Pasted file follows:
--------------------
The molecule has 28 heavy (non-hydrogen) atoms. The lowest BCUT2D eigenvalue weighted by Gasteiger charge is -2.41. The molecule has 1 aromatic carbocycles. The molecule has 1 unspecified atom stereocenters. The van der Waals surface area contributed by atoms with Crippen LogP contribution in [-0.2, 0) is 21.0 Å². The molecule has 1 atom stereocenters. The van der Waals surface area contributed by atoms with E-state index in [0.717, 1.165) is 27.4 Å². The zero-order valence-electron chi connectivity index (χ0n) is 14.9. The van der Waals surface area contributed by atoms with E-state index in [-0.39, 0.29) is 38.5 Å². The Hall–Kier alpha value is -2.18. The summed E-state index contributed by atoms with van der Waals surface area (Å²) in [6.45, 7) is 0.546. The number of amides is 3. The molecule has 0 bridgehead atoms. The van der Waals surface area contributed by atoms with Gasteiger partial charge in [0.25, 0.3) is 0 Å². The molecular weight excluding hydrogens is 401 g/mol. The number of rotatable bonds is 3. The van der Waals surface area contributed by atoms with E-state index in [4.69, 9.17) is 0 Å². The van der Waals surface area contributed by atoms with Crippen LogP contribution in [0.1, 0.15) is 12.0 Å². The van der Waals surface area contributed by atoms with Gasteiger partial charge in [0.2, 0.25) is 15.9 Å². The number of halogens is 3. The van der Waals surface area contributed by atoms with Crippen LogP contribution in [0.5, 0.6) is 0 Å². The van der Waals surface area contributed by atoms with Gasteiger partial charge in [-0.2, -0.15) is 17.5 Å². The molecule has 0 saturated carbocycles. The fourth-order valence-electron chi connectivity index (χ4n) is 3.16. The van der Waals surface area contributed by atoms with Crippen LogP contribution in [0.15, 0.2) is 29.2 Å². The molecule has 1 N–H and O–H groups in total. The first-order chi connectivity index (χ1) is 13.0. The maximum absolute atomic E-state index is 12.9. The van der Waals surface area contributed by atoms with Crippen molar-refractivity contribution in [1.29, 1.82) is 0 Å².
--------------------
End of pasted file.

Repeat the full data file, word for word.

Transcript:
The molecule has 28 heavy (non-hydrogen) atoms. The lowest BCUT2D eigenvalue weighted by Gasteiger charge is -2.41. The molecule has 1 aromatic carbocycles. The molecule has 1 unspecified atom stereocenters. The van der Waals surface area contributed by atoms with Crippen LogP contribution in [-0.2, 0) is 21.0 Å². The molecule has 1 atom stereocenters. The van der Waals surface area contributed by atoms with E-state index in [0.717, 1.165) is 27.4 Å². The zero-order valence-electron chi connectivity index (χ0n) is 14.9. The van der Waals surface area contributed by atoms with E-state index in [-0.39, 0.29) is 38.5 Å². The Hall–Kier alpha value is -2.18. The summed E-state index contributed by atoms with van der Waals surface area (Å²) in [6.45, 7) is 0.546. The number of amides is 3. The molecule has 0 bridgehead atoms. The van der Waals surface area contributed by atoms with Gasteiger partial charge in [0.25, 0.3) is 0 Å². The molecular weight excluding hydrogens is 401 g/mol. The number of rotatable bonds is 3. The van der Waals surface area contributed by atoms with E-state index in [4.69, 9.17) is 0 Å². The van der Waals surface area contributed by atoms with Crippen LogP contribution in [0.1, 0.15) is 12.0 Å². The van der Waals surface area contributed by atoms with Gasteiger partial charge in [0.2, 0.25) is 15.9 Å². The number of halogens is 3. The van der Waals surface area contributed by atoms with Crippen LogP contribution in [0.5, 0.6) is 0 Å². The van der Waals surface area contributed by atoms with Gasteiger partial charge in [-0.2, -0.15) is 17.5 Å². The molecule has 0 saturated carbocycles. The fourth-order valence-electron chi connectivity index (χ4n) is 3.16. The van der Waals surface area contributed by atoms with Crippen LogP contribution in [0.15, 0.2) is 29.2 Å². The molecule has 1 N–H and O–H groups in total. The first-order chi connectivity index (χ1) is 13.0. The maximum absolute atomic E-state index is 12.9. The van der Waals surface area contributed by atoms with Crippen molar-refractivity contribution in [1.29, 1.82) is 0 Å².